Kbatz: Dream House

Frightening Flix

Dream House A Mishmash of Wasted Talent.

By Kristin Battestella

 

Despite the digital cable’s one star warning, I settled in for a creepy night with this recent 2011 thriller. Unfortunately, the real life romance sparked on-set for stars Daniel Craig and Rachel Weisz really is the claim to fame here.

Editor Will Atenten (Craig) and his artist wife Libby (Weisz) have quit their jobs and purchased the country house of their dreams at last! As they settle in, local teens harass the couple and their young daughters for being unaware of the home’s murderous history. Friendly neighbor Ann Patterson (Naomi Watts) tries to be sympathetic to Will, but he slowly suspects his new home and family life are not what they appear to be…

Much acclaimed director Jim Sheridan (My Left Foot, The Field) ends up hampered by the multiple personality script and PG-13 rating enforced by the studio here. The location and accents are never explained, nor is whether the narrative is all just part of the ‘novel being written by the main character’ cliché. Dream House isn’t meant to be a full on scary horror movie, but it drops the ball on the mystery and suspense thriller vibes. Everything looks either too daytime normal with an unrealistically idyllic, no money worries happy family or evening can’t see dark and confusing everything thrown at the fan attempt. There’s not a lot of atmosphere to build suspense, and nothing happens for the first twenty minutes. This slow start is costly time in a 90-minute movie, and a too early twist halfway thru Dream House changes the entire purpose of the picture completely. The surprise is nothing shocking; Dream House is a lot like Shutter Island. You can see the snafu coming almost from the cold opening, and the viewers are left with nothing to care about except the famous players. I came into the film unaware of its history, but it’s no surprise that the stars disowned the end result and all subsequent promotions. From just a ho-hum picture about a family in a hew house to a crime history and a man on the case, the hints to something deeper and what could have been are there. Unfortunately, there’s not enough depth to make any of it worthwhile.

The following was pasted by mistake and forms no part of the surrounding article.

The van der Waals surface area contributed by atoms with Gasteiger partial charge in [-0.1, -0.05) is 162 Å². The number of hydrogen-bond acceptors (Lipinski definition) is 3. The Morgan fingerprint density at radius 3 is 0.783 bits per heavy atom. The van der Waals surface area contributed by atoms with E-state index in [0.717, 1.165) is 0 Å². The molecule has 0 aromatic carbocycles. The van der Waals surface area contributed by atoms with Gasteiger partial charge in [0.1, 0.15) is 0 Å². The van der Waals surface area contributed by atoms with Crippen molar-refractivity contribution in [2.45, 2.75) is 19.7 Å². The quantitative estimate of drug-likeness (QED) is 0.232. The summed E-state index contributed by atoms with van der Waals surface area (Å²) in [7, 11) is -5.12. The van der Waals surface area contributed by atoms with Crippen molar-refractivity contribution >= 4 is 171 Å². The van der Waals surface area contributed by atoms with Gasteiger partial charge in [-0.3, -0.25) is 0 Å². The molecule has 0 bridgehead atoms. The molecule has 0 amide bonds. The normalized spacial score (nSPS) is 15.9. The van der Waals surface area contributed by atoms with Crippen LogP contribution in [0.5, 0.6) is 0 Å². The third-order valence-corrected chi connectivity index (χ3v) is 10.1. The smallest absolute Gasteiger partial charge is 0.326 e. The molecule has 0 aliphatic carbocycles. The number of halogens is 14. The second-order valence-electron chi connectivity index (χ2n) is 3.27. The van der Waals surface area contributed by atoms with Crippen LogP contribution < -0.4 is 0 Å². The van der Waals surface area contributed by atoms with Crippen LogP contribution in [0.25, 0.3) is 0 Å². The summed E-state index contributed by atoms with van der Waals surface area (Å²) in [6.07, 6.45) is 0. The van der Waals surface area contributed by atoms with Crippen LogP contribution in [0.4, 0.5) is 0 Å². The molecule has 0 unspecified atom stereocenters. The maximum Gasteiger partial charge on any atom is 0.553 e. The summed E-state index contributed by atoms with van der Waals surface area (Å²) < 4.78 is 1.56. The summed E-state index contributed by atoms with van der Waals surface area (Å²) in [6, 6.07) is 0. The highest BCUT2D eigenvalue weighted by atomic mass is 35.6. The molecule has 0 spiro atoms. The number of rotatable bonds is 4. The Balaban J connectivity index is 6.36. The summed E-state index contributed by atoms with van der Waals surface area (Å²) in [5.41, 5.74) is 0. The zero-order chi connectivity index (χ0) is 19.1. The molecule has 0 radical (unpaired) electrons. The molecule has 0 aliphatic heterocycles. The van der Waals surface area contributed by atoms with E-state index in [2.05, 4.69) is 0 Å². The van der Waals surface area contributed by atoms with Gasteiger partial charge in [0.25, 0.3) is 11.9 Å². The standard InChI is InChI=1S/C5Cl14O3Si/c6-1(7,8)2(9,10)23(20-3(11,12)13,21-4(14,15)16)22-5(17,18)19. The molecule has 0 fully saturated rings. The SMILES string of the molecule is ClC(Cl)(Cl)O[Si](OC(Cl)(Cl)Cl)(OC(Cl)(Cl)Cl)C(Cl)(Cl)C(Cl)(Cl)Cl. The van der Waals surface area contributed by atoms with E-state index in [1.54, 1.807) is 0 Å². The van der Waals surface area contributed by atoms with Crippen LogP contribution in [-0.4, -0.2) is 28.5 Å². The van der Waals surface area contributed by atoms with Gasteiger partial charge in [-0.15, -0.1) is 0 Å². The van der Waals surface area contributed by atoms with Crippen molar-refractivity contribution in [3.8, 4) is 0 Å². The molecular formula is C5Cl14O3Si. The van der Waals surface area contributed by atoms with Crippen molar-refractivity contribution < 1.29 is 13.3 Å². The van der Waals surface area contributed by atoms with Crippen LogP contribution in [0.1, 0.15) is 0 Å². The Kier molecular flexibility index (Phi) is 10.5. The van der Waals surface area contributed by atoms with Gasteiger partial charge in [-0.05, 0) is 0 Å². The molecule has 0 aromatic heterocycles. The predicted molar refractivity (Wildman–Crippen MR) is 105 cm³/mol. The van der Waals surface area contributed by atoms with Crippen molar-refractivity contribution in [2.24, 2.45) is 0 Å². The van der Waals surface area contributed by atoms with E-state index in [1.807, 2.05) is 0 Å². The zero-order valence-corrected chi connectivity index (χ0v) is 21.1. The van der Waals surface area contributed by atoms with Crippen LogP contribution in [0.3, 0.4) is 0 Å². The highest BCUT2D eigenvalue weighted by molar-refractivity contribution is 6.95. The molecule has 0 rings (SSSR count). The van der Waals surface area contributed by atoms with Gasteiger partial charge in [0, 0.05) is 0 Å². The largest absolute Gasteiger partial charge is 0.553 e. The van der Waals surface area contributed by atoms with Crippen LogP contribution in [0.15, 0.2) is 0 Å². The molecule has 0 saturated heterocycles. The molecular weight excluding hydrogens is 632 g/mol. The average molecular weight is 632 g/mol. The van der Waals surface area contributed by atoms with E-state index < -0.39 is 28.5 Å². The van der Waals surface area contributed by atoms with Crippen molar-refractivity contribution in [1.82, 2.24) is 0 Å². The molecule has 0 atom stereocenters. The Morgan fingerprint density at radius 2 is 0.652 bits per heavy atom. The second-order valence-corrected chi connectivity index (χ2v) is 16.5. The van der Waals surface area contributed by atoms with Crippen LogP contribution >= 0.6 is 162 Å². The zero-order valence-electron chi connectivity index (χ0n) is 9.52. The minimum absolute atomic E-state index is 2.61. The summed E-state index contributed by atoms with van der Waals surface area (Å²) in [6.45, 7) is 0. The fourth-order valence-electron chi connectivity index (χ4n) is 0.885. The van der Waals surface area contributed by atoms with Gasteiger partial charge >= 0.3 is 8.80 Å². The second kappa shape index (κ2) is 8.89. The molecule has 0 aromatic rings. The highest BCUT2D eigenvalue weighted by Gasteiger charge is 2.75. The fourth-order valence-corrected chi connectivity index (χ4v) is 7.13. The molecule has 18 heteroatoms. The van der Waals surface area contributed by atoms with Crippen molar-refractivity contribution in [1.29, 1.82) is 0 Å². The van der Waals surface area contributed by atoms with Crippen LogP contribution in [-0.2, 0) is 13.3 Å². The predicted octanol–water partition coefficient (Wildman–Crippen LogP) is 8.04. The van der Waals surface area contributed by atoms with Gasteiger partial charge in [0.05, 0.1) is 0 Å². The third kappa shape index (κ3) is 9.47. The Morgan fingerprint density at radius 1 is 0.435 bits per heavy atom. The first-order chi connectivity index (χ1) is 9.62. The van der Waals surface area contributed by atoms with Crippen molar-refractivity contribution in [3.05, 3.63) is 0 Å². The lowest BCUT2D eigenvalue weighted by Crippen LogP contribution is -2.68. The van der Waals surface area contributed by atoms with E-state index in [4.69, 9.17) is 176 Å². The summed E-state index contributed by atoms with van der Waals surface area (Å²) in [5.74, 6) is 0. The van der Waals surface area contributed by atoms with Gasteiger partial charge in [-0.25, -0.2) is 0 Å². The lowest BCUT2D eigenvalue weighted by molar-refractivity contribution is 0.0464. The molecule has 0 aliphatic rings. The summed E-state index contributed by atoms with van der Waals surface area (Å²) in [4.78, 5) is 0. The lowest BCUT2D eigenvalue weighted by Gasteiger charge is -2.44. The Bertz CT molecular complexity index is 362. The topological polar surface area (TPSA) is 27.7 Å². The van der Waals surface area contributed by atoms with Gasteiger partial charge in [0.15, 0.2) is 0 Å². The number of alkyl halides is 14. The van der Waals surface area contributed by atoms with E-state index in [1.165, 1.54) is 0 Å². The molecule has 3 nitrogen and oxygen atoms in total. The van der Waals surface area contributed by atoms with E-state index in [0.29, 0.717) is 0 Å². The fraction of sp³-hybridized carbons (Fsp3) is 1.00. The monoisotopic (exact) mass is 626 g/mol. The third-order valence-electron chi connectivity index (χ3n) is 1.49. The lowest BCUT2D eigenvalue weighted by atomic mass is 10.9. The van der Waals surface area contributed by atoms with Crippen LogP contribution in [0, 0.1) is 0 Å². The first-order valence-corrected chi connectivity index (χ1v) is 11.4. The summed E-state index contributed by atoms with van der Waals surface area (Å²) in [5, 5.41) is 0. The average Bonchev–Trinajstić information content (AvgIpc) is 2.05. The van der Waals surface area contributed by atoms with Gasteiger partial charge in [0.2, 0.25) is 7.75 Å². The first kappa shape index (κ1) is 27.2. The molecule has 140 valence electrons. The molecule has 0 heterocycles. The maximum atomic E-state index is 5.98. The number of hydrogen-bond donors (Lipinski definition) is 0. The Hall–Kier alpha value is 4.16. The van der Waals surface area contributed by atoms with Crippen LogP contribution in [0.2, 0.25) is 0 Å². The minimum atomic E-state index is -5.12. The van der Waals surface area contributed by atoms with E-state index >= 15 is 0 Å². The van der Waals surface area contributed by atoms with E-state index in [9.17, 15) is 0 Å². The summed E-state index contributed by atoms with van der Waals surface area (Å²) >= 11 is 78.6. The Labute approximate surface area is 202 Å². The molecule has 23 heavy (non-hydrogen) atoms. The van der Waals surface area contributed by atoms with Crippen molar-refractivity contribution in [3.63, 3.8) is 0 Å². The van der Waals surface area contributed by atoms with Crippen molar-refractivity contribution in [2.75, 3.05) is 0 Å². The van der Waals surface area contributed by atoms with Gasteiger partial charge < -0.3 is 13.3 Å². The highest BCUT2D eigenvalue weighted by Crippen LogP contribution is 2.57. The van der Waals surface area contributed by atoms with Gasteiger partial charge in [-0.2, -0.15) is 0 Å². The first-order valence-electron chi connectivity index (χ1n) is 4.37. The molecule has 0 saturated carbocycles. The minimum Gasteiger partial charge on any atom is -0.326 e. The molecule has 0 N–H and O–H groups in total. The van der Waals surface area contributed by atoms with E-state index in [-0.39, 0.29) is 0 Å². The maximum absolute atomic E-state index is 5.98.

dream_house_poster

Current James Bond Daniel Craig and beautiful Oscar winner Rachel Weisz (The Constant Gardener) make a lovely couple onscreen and off, but Dream House doesn’t lend their chemistry much to do. Both seem a little too soft spoken, even mumbly or shy, and the confusing plot doesn’t help clarify their intentions. Thankfully, they do match each other wonderfully- unlike most thriller movies today with couples too young to be believable or an old man with a hottie wife. Craig and Weisz are the right age and maturity, and their caring of young co- stars Claire and Taylor Geare feels genuine. They aren’t bad; I doubt any such skilled thespians could be so. However, the players just have so little to do in Dream House. You can see Craig’s effort at a conflicted father with layers and feeling for his family, but the mishmashed editing and presentation on Will’s state of mind confuses the onesided Libby further. Audiences are once again left wanting more of Craig while wondering how someone like Weisz would stoop to the do nothing perfect artist mom in a run of the mill pseudo haunted house show. Sigh. With all the focus on Craigweisz, Best Actress nominee Naomi Watts (21 Grams, The Ring) is somewhat unexpectedly decent as the pretty and mysterious neighbor who knows the history of what’s gone down- supposedly. Of course, she’s not given much else, and Marton Csokas (Lord of the Rings) is equally strapped as her jerky ex-husband Jack. Any well-versed mystery thriller viewer will see his lame part in Dream House coming a mile away.

Fans of the cast or the Daniel Craig and Rachel Weisz real life romance can have a good time with this film, and folks looking for something bad to watch for a drinking game or late night party can find something silly to enjoy. Unfortunately, there’s precious little here to appreciate otherwise. The players didn’t drop the ball, but somewhere along the line, someone really did a number to this Dream House.

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